It wasn’t an easy “yes” to her husband’s request, Stacie Lieuallen said, noting it took about a year for her to find her own path into the family business.

The challenge to the survival of the American honey bees touched her heart, though, and the educator realized she could bring her teaching skills to the table.

The tasting room table, to be precise.

Sweet Bee Honey Company

Education about bees starts with the youngest customers at Sweet Bee Honey Company in Milton-Freewater, April 22, 2022.

Stacie Lieuallen spent months designing all things retail for Sweet Bee Honey Company, including that brand new tasting room.

On a recent Friday, the space was filled with children and their parents from a homeschool group on a field trip.

As kids colored bee-themed pages and made seed balls with pollinator-friendly flower seeds, adults admired beeswax candles and indulged in honey tastings featuring five flavors.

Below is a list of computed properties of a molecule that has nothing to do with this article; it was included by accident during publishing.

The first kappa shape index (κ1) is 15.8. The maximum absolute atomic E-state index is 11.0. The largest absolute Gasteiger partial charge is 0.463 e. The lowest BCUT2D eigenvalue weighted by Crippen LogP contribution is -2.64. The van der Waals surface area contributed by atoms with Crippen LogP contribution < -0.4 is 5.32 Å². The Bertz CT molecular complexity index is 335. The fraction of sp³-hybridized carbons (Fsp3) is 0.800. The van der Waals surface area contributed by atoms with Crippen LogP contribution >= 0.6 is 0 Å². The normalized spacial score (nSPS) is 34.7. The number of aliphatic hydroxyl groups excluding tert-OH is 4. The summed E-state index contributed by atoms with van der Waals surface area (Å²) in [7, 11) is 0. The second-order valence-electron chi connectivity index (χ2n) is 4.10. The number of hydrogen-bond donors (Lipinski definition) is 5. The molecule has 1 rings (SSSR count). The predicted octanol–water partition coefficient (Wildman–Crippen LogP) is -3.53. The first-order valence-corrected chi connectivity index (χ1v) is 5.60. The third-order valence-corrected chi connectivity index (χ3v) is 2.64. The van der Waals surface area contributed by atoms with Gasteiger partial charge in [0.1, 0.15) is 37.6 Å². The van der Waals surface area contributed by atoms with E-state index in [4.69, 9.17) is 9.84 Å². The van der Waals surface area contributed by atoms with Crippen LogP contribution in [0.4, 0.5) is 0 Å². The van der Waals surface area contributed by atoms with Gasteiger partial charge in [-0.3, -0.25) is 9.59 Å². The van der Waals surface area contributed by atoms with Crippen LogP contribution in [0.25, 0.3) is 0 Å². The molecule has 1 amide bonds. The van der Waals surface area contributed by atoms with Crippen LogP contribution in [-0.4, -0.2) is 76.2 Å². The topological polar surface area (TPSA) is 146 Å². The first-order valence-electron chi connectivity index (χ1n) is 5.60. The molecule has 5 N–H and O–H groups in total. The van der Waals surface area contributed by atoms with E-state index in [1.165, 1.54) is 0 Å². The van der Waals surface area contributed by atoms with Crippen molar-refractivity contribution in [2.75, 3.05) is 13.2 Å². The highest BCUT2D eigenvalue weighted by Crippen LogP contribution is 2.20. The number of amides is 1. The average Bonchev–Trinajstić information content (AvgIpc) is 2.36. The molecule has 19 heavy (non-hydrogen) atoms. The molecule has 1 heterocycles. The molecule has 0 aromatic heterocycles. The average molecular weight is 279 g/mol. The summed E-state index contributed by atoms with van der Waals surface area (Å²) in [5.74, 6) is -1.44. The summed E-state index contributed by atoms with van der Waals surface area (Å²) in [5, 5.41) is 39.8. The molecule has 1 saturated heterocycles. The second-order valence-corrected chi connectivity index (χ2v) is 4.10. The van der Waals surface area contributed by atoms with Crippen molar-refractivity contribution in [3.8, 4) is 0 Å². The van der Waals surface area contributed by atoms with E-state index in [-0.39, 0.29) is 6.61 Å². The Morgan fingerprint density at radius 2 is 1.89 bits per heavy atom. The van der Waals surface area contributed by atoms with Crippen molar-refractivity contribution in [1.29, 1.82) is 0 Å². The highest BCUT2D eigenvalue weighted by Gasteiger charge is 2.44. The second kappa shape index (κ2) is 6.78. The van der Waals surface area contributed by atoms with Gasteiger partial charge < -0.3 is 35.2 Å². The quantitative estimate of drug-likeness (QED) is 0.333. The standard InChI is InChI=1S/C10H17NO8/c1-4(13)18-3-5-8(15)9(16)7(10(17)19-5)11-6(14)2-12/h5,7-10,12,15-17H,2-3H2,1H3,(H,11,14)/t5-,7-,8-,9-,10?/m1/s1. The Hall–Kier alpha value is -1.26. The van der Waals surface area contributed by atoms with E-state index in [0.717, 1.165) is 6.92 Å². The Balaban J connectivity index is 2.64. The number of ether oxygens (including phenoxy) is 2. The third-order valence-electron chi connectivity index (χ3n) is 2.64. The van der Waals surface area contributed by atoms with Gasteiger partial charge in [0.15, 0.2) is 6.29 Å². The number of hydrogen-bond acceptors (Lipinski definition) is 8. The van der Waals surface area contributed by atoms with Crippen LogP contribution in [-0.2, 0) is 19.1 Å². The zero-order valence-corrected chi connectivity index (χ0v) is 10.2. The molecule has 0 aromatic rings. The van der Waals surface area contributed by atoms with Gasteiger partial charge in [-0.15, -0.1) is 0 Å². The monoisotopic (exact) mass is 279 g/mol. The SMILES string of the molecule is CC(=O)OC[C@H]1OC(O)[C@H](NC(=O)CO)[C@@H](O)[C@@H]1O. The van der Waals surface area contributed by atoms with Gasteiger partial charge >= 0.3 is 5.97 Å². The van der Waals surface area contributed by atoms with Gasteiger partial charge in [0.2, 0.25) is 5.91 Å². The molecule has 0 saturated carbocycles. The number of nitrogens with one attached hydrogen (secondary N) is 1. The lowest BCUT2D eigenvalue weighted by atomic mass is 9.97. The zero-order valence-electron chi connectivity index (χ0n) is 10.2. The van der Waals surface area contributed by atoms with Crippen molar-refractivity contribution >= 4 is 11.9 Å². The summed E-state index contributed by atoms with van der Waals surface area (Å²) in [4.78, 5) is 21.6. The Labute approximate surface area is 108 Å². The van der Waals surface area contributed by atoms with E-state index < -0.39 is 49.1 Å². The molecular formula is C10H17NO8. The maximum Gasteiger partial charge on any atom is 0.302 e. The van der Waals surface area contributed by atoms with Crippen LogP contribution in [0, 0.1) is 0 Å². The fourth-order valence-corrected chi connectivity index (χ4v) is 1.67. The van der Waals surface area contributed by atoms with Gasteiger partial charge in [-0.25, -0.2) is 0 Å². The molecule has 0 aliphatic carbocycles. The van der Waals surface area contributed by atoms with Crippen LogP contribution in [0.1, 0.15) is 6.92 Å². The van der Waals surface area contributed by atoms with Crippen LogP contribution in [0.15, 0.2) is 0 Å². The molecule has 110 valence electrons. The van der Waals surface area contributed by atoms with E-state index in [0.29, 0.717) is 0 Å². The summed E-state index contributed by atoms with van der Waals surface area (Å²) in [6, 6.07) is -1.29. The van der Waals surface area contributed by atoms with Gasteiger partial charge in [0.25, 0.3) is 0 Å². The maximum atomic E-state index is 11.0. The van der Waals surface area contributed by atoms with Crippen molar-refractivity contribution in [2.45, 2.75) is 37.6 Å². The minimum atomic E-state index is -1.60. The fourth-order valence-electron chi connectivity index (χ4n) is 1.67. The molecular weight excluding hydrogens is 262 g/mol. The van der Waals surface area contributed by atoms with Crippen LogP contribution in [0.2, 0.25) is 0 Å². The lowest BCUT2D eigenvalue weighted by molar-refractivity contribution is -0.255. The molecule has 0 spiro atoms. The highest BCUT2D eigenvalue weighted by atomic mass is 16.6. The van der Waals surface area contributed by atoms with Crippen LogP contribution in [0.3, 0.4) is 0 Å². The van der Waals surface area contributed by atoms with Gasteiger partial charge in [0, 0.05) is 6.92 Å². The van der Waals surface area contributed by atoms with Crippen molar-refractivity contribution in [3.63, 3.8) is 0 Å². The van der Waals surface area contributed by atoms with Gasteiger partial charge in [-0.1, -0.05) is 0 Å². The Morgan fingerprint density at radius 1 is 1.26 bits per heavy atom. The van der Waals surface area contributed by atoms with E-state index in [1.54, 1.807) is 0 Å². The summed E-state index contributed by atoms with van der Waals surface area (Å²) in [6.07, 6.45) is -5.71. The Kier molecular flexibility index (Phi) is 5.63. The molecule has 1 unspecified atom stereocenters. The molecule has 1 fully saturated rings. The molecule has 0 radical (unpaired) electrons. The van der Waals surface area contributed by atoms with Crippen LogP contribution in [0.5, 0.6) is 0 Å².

“I love this,” said Angela Lund, who had brought her whole family on the trip and had decided to purchase a jar of product.

“I want to start using honey instead of sugar in my recipes. It’s much healthier. ”

Sweet Bee Honey Company

Angela Lund, left, buys honey during a homeschool field trip from Sweet Bee Honey Company’s tasting room manager, Stacie Lieuallen, April 22, 2022.

Each varietal is achieved by setting hives in a spot surrounded by the desired plant, which can only be accomplished in states with space and laws allowing for that, Ryan Lieuallen said.

Like in Montana, where a beekeeper can put hives in a registered bee yard, meaning no other bee farmer can place hives within a 3-mile radius, fit to a bee’s natural ranging area.

The practice reduces disease transmission and other issues, he said.

When he found the right land in Montana in 2016, he ran the operation for two years to measure it to fit with his business, Ryan Lieuallan said.

“In 2018, we bought it on my birthday. Two-thirds of our operation comes from here, October through April, and one-third stays in Oregon, Washington and Idaho. ”

California and its heat play a role in the products, as well.

Sweet Bee Honey Company

Stacie Lieuallen at Sweet Bee Honey Company, April 22, 2022.